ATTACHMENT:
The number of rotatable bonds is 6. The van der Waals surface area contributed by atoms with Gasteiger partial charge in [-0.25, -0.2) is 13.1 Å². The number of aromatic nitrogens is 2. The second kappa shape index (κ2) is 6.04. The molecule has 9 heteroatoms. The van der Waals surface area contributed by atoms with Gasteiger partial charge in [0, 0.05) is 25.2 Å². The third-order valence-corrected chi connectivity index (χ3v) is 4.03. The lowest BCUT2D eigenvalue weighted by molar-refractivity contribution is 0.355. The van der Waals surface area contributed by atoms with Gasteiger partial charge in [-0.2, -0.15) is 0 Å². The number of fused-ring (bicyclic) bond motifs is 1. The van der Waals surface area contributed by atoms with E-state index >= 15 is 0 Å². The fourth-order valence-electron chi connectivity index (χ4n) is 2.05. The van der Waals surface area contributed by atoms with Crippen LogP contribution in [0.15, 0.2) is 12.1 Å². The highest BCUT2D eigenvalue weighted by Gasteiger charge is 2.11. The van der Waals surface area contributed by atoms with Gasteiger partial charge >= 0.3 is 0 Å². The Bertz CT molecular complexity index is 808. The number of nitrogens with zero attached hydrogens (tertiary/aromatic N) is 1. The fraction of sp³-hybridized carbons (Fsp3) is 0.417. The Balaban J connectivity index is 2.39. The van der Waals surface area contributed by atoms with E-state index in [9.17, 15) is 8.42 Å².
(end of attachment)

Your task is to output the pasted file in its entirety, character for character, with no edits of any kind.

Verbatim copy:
The number of rotatable bonds is 6. The van der Waals surface area contributed by atoms with Gasteiger partial charge in [-0.25, -0.2) is 13.1 Å². The number of aromatic nitrogens is 2. The second kappa shape index (κ2) is 6.04. The molecule has 9 heteroatoms. The van der Waals surface area contributed by atoms with Gasteiger partial charge in [0, 0.05) is 25.2 Å². The third-order valence-corrected chi connectivity index (χ3v) is 4.03. The lowest BCUT2D eigenvalue weighted by molar-refractivity contribution is 0.355. The van der Waals surface area contributed by atoms with Gasteiger partial charge in [-0.2, -0.15) is 0 Å². The number of fused-ring (bicyclic) bond motifs is 1. The van der Waals surface area contributed by atoms with E-state index >= 15 is 0 Å². The fourth-order valence-electron chi connectivity index (χ4n) is 2.05. The van der Waals surface area contributed by atoms with Crippen LogP contribution in [0.15, 0.2) is 12.1 Å². The highest BCUT2D eigenvalue weighted by Gasteiger charge is 2.11. The van der Waals surface area contributed by atoms with Gasteiger partial charge >= 0.3 is 0 Å². The Bertz CT molecular complexity index is 808. The number of nitrogens with zero attached hydrogens (tertiary/aromatic N) is 1. The fraction of sp³-hybridized carbons (Fsp3) is 0.417. The Balaban J connectivity index is 2.39. The van der Waals surface area contributed by atoms with E-state index in [9.17, 15) is 8.42 Å².